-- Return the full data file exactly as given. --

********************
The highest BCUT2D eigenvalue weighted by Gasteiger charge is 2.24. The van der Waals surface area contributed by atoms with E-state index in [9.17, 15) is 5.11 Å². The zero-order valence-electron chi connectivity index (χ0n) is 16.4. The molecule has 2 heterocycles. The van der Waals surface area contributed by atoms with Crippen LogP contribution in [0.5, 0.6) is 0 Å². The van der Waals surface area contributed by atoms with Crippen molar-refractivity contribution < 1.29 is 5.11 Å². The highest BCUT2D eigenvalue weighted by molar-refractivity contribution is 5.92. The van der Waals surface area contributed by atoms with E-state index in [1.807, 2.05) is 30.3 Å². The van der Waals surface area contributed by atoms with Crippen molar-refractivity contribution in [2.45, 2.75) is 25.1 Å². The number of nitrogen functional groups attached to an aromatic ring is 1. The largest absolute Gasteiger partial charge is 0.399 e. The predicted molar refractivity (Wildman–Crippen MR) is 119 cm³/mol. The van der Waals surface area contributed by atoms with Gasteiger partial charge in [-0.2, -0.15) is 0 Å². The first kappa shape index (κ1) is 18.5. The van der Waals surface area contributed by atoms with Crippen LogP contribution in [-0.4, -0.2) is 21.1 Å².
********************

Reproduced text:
The highest BCUT2D eigenvalue weighted by Gasteiger charge is 2.24. The van der Waals surface area contributed by atoms with E-state index in [9.17, 15) is 5.11 Å². The zero-order valence-electron chi connectivity index (χ0n) is 16.4. The molecule has 2 heterocycles. The van der Waals surface area contributed by atoms with Crippen LogP contribution in [0.5, 0.6) is 0 Å². The van der Waals surface area contributed by atoms with Crippen molar-refractivity contribution < 1.29 is 5.11 Å². The highest BCUT2D eigenvalue weighted by molar-refractivity contribution is 5.92. The van der Waals surface area contributed by atoms with E-state index in [1.807, 2.05) is 30.3 Å². The van der Waals surface area contributed by atoms with Crippen molar-refractivity contribution in [2.45, 2.75) is 25.1 Å². The number of nitrogen functional groups attached to an aromatic ring is 1. The largest absolute Gasteiger partial charge is 0.399 e. The predicted molar refractivity (Wildman–Crippen MR) is 119 cm³/mol. The van der Waals surface area contributed by atoms with Gasteiger partial charge in [-0.2, -0.15) is 0 Å². The first kappa shape index (κ1) is 18.5. The van der Waals surface area contributed by atoms with Crippen LogP contribution in [-0.4, -0.2) is 21.1 Å².